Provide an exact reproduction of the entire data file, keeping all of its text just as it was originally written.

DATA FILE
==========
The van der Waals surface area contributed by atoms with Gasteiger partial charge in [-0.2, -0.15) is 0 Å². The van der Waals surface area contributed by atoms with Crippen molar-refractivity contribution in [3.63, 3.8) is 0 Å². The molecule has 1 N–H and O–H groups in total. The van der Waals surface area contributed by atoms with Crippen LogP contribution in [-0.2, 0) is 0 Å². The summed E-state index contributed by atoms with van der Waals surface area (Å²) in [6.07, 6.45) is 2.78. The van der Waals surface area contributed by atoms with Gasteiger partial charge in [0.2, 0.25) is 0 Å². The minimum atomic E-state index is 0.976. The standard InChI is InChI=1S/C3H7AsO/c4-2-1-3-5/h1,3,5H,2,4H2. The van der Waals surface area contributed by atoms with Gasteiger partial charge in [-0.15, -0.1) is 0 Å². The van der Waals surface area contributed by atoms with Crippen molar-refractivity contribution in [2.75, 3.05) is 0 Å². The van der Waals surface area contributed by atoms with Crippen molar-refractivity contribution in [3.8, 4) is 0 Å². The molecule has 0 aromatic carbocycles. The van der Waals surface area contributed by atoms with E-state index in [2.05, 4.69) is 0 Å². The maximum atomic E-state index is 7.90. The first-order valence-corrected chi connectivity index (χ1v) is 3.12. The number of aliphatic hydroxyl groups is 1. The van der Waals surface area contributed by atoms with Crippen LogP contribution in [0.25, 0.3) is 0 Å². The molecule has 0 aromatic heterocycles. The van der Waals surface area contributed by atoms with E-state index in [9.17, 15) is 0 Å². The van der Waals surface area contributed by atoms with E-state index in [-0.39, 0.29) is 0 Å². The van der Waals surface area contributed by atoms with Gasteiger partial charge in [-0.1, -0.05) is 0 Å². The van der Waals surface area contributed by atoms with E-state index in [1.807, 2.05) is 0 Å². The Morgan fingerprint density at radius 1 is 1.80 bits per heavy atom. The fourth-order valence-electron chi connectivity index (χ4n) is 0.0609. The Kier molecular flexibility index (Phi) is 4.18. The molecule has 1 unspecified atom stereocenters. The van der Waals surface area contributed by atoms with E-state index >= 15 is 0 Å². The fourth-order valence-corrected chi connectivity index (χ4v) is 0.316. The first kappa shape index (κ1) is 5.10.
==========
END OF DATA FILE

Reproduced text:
The van der Waals surface area contributed by atoms with Gasteiger partial charge in [-0.2, -0.15) is 0 Å². The van der Waals surface area contributed by atoms with Crippen molar-refractivity contribution in [3.63, 3.8) is 0 Å². The molecule has 1 N–H and O–H groups in total. The van der Waals surface area contributed by atoms with Crippen LogP contribution in [-0.2, 0) is 0 Å². The summed E-state index contributed by atoms with van der Waals surface area (Å²) in [6.07, 6.45) is 2.78. The van der Waals surface area contributed by atoms with Gasteiger partial charge in [0.2, 0.25) is 0 Å². The minimum atomic E-state index is 0.976. The standard InChI is InChI=1S/C3H7AsO/c4-2-1-3-5/h1,3,5H,2,4H2. The van der Waals surface area contributed by atoms with Gasteiger partial charge in [-0.15, -0.1) is 0 Å². The van der Waals surface area contributed by atoms with Crippen molar-refractivity contribution in [2.75, 3.05) is 0 Å². The van der Waals surface area contributed by atoms with Crippen molar-refractivity contribution in [3.8, 4) is 0 Å². The molecule has 0 aromatic carbocycles. The van der Waals surface area contributed by atoms with E-state index in [2.05, 4.69) is 0 Å². The maximum atomic E-state index is 7.90. The first-order valence-corrected chi connectivity index (χ1v) is 3.12. The number of aliphatic hydroxyl groups is 1. The van der Waals surface area contributed by atoms with Crippen LogP contribution in [0.25, 0.3) is 0 Å². The molecule has 0 aromatic heterocycles. The van der Waals surface area contributed by atoms with E-state index in [9.17, 15) is 0 Å². The van der Waals surface area contributed by atoms with E-state index in [-0.39, 0.29) is 0 Å². The van der Waals surface area contributed by atoms with Gasteiger partial charge in [-0.1, -0.05) is 0 Å². The van der Waals surface area contributed by atoms with E-state index in [1.807, 2.05) is 0 Å². The Morgan fingerprint density at radius 1 is 1.80 bits per heavy atom. The fourth-order valence-electron chi connectivity index (χ4n) is 0.0609. The Kier molecular flexibility index (Phi) is 4.18. The molecule has 1 unspecified atom stereocenters. The van der Waals surface area contributed by atoms with E-state index >= 15 is 0 Å². The fourth-order valence-corrected chi connectivity index (χ4v) is 0.316. The first kappa shape index (κ1) is 5.10.